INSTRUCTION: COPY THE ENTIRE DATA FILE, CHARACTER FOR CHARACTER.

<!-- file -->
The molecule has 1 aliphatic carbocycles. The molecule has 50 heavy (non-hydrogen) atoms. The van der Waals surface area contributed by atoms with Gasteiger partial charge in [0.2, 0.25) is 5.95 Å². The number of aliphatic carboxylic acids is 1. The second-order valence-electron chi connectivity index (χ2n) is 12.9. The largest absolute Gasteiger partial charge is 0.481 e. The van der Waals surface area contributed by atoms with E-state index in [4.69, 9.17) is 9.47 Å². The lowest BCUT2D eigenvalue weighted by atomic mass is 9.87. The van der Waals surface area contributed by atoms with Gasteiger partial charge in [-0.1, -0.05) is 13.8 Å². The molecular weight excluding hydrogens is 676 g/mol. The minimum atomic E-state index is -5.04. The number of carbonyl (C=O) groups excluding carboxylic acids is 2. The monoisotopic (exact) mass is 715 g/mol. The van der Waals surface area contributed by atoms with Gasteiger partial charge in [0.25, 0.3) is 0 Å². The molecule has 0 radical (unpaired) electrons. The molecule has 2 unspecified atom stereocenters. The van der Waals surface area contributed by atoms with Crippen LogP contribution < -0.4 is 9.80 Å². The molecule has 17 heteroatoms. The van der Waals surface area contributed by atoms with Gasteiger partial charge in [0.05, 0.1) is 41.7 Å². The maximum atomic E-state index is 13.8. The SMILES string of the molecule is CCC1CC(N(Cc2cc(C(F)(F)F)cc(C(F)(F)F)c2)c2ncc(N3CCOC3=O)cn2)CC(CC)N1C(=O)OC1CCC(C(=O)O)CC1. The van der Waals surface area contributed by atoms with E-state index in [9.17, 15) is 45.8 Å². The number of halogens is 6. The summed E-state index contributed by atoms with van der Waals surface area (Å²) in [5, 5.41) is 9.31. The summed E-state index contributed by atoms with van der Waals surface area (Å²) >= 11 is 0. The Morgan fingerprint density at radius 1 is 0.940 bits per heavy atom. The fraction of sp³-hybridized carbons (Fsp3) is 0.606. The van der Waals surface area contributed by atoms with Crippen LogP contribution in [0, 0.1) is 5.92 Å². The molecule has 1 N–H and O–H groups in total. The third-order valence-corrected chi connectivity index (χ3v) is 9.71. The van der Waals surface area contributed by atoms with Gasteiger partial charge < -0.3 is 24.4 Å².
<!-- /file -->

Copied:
The molecule has 1 aliphatic carbocycles. The molecule has 50 heavy (non-hydrogen) atoms. The van der Waals surface area contributed by atoms with Gasteiger partial charge in [0.2, 0.25) is 5.95 Å². The number of aliphatic carboxylic acids is 1. The second-order valence-electron chi connectivity index (χ2n) is 12.9. The largest absolute Gasteiger partial charge is 0.481 e. The van der Waals surface area contributed by atoms with E-state index in [4.69, 9.17) is 9.47 Å². The lowest BCUT2D eigenvalue weighted by atomic mass is 9.87. The van der Waals surface area contributed by atoms with Gasteiger partial charge in [-0.1, -0.05) is 13.8 Å². The molecular weight excluding hydrogens is 676 g/mol. The minimum atomic E-state index is -5.04. The number of carbonyl (C=O) groups excluding carboxylic acids is 2. The monoisotopic (exact) mass is 715 g/mol. The van der Waals surface area contributed by atoms with Gasteiger partial charge in [0.25, 0.3) is 0 Å². The molecule has 0 radical (unpaired) electrons. The molecule has 2 unspecified atom stereocenters. The van der Waals surface area contributed by atoms with Crippen LogP contribution < -0.4 is 9.80 Å². The molecule has 17 heteroatoms. The van der Waals surface area contributed by atoms with Gasteiger partial charge in [0.05, 0.1) is 41.7 Å². The maximum atomic E-state index is 13.8. The SMILES string of the molecule is CCC1CC(N(Cc2cc(C(F)(F)F)cc(C(F)(F)F)c2)c2ncc(N3CCOC3=O)cn2)CC(CC)N1C(=O)OC1CCC(C(=O)O)CC1. The van der Waals surface area contributed by atoms with E-state index in [9.17, 15) is 45.8 Å². The number of halogens is 6. The summed E-state index contributed by atoms with van der Waals surface area (Å²) in [5, 5.41) is 9.31. The summed E-state index contributed by atoms with van der Waals surface area (Å²) >= 11 is 0. The Morgan fingerprint density at radius 1 is 0.940 bits per heavy atom. The fraction of sp³-hybridized carbons (Fsp3) is 0.606. The van der Waals surface area contributed by atoms with Crippen LogP contribution in [0, 0.1) is 5.92 Å². The molecule has 1 N–H and O–H groups in total. The third-order valence-corrected chi connectivity index (χ3v) is 9.71. The van der Waals surface area contributed by atoms with Gasteiger partial charge < -0.3 is 24.4 Å².